When a Los Angeles couple has a child and is no longer together, they will still have to have some level of interaction. The issue of visitation rights is often a difficult one to navigate. Because parenting time is so important to a child's development, it is essential to know the types of visitation orders available. The parent who does not have the child for the greater percentage of time will be granted visitation, which is alternatively referred to as a "time-share."
The visitation can be detailed via schedule. The parents and the court can work together to have a list of dates and times when the child will be with each parent. Included can be holidays, weekends, special occasions and vacation time. Another option is reasonable visitation. With this, there might not be specific details regarding when the child is with each parent. Often, a reasonable visitation agreement will be flexible enough that the parents can negotiate it and come to a consensus without court intervention. This works particularly well when the parents remain on amicable terms. Disagreements can be detrimental to the child and this should be considered.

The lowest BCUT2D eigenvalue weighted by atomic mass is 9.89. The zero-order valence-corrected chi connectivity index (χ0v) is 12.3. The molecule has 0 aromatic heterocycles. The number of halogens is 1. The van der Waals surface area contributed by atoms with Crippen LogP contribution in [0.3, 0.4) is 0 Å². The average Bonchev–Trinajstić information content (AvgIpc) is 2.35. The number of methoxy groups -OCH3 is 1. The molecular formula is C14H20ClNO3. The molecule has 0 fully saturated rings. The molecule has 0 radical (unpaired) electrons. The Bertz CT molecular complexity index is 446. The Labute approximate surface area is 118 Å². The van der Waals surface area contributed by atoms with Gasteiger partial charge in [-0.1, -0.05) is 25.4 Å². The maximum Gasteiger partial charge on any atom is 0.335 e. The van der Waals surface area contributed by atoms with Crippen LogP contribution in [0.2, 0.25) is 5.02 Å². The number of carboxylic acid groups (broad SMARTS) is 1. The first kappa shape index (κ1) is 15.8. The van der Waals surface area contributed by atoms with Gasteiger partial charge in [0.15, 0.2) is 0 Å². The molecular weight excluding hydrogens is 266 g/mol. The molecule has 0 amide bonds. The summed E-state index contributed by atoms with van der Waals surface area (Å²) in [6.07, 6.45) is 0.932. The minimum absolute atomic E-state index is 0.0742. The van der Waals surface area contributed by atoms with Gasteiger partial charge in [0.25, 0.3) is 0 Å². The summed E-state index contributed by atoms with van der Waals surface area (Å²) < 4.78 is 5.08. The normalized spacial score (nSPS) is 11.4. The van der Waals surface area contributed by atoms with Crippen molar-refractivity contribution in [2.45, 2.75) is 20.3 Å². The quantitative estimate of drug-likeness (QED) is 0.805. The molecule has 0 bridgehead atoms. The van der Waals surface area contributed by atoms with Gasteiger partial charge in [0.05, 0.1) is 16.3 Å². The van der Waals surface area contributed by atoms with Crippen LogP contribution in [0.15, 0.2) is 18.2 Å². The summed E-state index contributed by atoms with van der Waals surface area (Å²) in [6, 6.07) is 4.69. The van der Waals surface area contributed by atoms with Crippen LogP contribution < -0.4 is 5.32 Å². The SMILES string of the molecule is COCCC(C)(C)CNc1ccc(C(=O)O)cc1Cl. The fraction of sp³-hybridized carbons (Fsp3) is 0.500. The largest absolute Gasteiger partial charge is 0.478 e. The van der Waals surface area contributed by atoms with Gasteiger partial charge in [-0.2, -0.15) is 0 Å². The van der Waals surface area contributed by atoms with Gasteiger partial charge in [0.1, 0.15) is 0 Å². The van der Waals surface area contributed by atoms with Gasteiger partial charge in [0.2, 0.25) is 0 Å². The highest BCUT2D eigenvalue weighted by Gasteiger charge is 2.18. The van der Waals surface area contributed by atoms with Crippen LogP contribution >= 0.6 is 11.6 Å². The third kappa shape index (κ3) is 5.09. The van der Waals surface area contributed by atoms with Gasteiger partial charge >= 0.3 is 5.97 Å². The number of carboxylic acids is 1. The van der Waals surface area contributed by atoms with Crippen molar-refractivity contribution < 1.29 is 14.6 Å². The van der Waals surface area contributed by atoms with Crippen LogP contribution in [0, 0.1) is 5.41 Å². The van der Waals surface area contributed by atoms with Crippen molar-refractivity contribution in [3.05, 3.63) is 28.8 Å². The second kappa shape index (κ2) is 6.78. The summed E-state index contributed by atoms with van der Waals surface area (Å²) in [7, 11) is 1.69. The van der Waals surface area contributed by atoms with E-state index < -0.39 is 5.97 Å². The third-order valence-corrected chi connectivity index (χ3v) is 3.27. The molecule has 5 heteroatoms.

Supervised visitation is for the child's safety if the noncustodial parent should be watched by the custodial parent. Another adult or a professional agency can also serve as the supervising person. This is generally used in circumstances when the parents are not completely familiar with one another and they need time to become acquainted. An example might be if the parent has not been in the child's life. Finally, there can be an order of no visitation. In some situations, a child is not deemed to be safe with a parent. It could be due to the potential for harm coming to the child in a physical or emotional sense. The best interests of the child are paramount.
When parents have ended a relationship and share a child, visitation rights can be confusing and problematic. Understanding how the law handles the maintenance of a relationship with children, parenting time and visitation rights is imperative. Speaking to an attorney experienced in child custody can help to deal with a case.
Source: The Judicial Branch of California, "Basics of Custody & Visitation Orders -- Types Of Visitation Orders," accessed on April 10, 2017